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Greater inequalities in dental caries treatment than in caries experience: a concentration index decomposition approach

Abstract

Background

The aim of the current study was to (a) measure the socioeconomic inequalities in oral health and examine whether the inequalities are greater in disease experience or in its treatment and to (b) decompose the factors that influence oral health inequalities among the adults of Guangdong Province.

Methods

A cross-sectional study was conducted among 35- to 44-year-old and 65- to 74-year-old adults in Guangdong Province. All participants underwent oral health examinations and answered questionnaires about their oral health. We measured the concentration indices of the DMFT and its separate components, namely, decayed teeth (DT), missing teeth (MT), and filled teeth (FT), to explore the inequalities in oral health status; then, we analysed its decomposition to interpret the factors that influence the inequalities.

Results

The results showed that significant inequality was concentrated on FT (CI =  0.24, 95% CI = 0.14/0.33, SE = 0.05). The concentration indices for the DMFT (CI =  0.02, 95% CI =  0.02/0.06, SE = 0.02) and MT (CI =  0.02, 95% CI 0.03/0.08, SE = 0.03) were small and close to zero, while the concentration for DT (CI =  − 0.04, 95% CI =  − 0.01/0.02, SE = 0.03) was not statistically significant. The results from the decomposition analysis suggested that a substantial proportion of the inequality was explained by household income, high education level, regular oral examination and type of insurance (5.1%, 12.4%, 43.2%, − 39.6% (Urban Employee Basic Medical Insurance System) and 34.5% (New-Type Rural Medical Collaboration System), respectively).

Conclusions

The results indicated greater inequalities in dental caries than in caries experience. Among the included factors, household income, high education level, and regular oral health examinations had the greatest impact on the inequalities in the number of FT. In addition, the current medical insurance systems, including the Urban Employee Basic Medical Insurance System, Urban Resident Basic Medical Insurance System, and the New-Type Rural Medical Collaboration System, have not been effectively used in oral treatment. Policy-making and the implementation of interventions for tackling socioeconomic oral health inequalities should focus on reducing the burden of treatment and providing greater access to dental care for low-income groups. Welfare policies are skewed towards rural areas and low-income people.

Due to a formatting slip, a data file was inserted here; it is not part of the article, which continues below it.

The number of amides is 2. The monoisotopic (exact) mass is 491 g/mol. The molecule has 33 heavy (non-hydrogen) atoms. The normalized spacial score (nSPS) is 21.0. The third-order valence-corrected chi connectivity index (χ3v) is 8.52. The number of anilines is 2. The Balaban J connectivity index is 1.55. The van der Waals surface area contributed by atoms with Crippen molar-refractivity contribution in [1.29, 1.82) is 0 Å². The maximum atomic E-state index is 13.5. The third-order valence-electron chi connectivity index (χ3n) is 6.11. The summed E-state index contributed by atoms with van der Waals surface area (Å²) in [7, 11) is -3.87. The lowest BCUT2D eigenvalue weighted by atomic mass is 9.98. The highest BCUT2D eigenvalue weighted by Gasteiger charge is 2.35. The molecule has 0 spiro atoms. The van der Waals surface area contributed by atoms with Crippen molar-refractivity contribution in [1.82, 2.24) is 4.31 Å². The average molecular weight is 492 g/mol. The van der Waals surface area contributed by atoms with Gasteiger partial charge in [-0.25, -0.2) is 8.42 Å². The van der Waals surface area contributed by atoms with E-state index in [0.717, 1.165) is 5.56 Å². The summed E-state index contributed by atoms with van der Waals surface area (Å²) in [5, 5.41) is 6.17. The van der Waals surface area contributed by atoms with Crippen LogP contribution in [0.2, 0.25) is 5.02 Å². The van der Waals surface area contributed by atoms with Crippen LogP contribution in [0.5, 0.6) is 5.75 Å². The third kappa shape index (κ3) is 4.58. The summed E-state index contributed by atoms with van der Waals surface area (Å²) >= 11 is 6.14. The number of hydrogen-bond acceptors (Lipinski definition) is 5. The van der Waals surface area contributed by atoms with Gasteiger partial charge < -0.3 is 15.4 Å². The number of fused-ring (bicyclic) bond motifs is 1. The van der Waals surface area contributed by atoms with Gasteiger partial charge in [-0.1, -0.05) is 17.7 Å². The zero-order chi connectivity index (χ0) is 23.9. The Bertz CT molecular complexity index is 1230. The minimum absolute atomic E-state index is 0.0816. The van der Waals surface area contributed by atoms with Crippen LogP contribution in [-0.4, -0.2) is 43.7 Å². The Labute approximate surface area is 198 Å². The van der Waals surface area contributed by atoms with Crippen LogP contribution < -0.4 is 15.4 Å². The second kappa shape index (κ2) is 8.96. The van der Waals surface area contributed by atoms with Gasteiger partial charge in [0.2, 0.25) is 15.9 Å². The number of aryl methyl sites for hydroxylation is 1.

Peer Review reports

Background

Socioeconomic-related oral health inequalities are a major concern [1] worldwide and exist in both developed and developing countries [2,3,4,5]. A study from the United States [6] reported that periodontal disease inequalities are pervasive and associated with education, income and race/ethnicity. In the United Kingdom [7], social gradients in regard to dental caries are common in both children and adults. Socioeconomic disparities in oral health care are both unnecessary and avoidable, and even more important, they are considered unfair and unjust [8]. Therefore, socioeconomic inequalities in oral health have drawn extensive attention. For instance, the international Centre for Oral Health Inequalities Research and Policy (ICOHIRP) was founded in 2013, and the London Charter on Oral Health Inequalities was subsequently published in 2015 [4].

With a permanent resident population of 108.49 million in 2015 (Data from STATS.GD.GOV. CN: http://stats.gd.gov.cn/gdtjnj/content/post_1424895.html), Guangdong Province is located in southern China and covers an area of 174,246 km2 (Data from Ministry of Civil Affairs of the People’s Republic of China: http://xzqh.mca.gov.cn/defaultQuery?shengji=%B9%E3%B6%AB%CA%A1%28%D4%C1%29&diji=-1&xianji=-1). Since 1989, the economic aggregate of Guangdong has ranked first among the 31 provinces of China (Data from National Bureau of Statistics: http://www.stats.gov.cn/tjsj/ndsj/2015/indexch.htm). The province suffers from inequalities in the economic development level [9], and the socioeconomic gradient is closely associated with oral disease distribution [10,11,12]. As a developed region in China, the current situation of Guangdong Province can predict the future development of other regions. However, there is a lack of research on socioeconomic-related oral health inequalities in this region of China. This situation is not conducive to the development of policies to promote oral health equality.

Socioeconomic inequalities in oral health have been reported both internationally and nationally to explore measures to reduce oral health inequalities. Tselmuun Chinzorig [13] reported inequalities in caries experience among Mongolian children. Mengru Xu [14] measured and decomposed socioeconomic-related inequality in the use of oral health services among Chinese adults and found that oral health care service utilization was disproportionately concentrated among better-off Chinese adults. These studies focused either on a single aspect of oral disease or on oral health care service utilization. However, oral disease and oral health care services together affect oral health outcomes, which should be considered in research on oral health inequalities. Dental caries are a long-term chronic disease whose lifelong effects and management can be directly observed and measured. Dental caries are commonly measured by the DMFT index and its components, namely, DT (decayed teeth), MT (missing teeth), and FT (filled teeth). The DMFT is the sum of DT, MT and FT, which reflects one’s actual disease experience (past and present), while DT, MT, FT separately indicate the management of that disease [15]. To address social inequalities in oral health, it is very important to understand whether oral health inequalities are due to the experience of disease or to the treatment of disease.